Can They Stop My Money?


Anyone who has had a workers’ compensation case knows that the insurance company is constantly sending out forms. Sometimes the forms ask questions with an ominous threat that if the forms are not completed, signed, and returned, benefits may be reduced or affected. But, can benefits be affected if the forms are not filled out completely or correctly? Sometimes.

The biggest question carriers seem to want to know is whether you have looked for work while on workers’ compensation. In many cases, the carrier is looking to see if the worker has returned to work, but at other times, the carrier just wants to know if the worker has bothered to look. Because, if the worker who is not completely disabled informs the carrier he has made no effort to look for a new job, the carrier can use that form as the basis to stop payments.

This is because in some cases, carriers take the position that if a worker has not looked hard enough for a new job, assuming the worker can’t do the old job nor has no old job to go back to, the worker is not entitled to any further payments. And, the best proof that you haven’t looked hard enough for work is that you told them so when you filled in the form and signed it.

This is the case with workers on temporary payments. But even if the worker is someone who was awarded permanent workers’ compensation payments, the carrier can seek to have those payments stopped even if the worker was told a long time ago that the benefits were permanent. In many instances, insurance companies are sending forms just to get the right answer so the case can be reopened. Even if the carrier doesn’t believe the Workers’ Compensation Board will suspend payments, the carrier may still want to use these threatening and harassing tactics to convince workers to take disadvantageous settlements.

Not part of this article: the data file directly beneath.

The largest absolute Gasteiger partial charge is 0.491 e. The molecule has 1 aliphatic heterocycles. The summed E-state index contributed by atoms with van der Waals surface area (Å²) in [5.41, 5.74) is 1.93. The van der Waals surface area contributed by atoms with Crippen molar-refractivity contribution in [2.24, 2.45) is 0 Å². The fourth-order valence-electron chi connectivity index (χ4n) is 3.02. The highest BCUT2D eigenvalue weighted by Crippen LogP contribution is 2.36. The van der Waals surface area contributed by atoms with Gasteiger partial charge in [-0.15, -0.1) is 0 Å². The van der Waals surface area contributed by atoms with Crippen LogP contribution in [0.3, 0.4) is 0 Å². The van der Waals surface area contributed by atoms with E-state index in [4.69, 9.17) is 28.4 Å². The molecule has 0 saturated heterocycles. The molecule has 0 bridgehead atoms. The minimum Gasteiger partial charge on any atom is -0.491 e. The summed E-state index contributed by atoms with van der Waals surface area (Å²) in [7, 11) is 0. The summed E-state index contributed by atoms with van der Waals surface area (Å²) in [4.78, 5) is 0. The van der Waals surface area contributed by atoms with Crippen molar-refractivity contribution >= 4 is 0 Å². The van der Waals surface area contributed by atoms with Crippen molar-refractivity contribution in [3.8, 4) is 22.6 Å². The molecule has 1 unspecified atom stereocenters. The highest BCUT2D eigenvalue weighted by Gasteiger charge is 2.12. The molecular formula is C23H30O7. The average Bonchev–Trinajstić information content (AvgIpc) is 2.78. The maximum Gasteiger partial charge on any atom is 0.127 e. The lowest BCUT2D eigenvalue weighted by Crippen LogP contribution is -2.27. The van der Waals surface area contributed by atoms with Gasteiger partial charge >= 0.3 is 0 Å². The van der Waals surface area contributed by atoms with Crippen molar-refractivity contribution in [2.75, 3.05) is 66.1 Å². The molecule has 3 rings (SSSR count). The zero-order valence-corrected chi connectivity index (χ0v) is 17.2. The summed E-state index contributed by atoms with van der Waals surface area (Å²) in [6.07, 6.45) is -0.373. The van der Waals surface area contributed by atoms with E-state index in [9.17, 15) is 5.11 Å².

Therefore, while the vast majority of forms have little significance, sometimes the insurance companies send these forms to help defend their claims. Information is power and the more information the insurance companies have, the better the odds that something can go wrong for the injured worker. After all, why would insurance companies go to the trouble and expense of sending forms if there was no profit to be made by doing so? Each claimant whose benefits are permanently suspended results in a big cost savings to the insurance company. And, try telling a judge you have tried to work after you swore to the insurance company you didn’t.

Contact Robert A. Koenigsberg

Again, the solution is to have a New York Workers’ Compensation lawyer guide you. Call me and I will be able to help you understand what forms are necessary and what forms are traps. While most cases don’t end up in front of a judge with the carrier trying to use a signed form as an excuse to close out the case, I have seen enough instances of this happening to be wary. The best analogy would be that the government doesn’t necessarily review every tax return or call every taxpayer in for an audit. These are spot checked. In the same way, the carrier spot checks the forms that come in. And, if they decide you are the case they want to investigate, you might find yourself having to defend yourself for something thought was a trivial and simple matter. Call (212) 964-9292 or fill out an online contact form to schedule a consultation.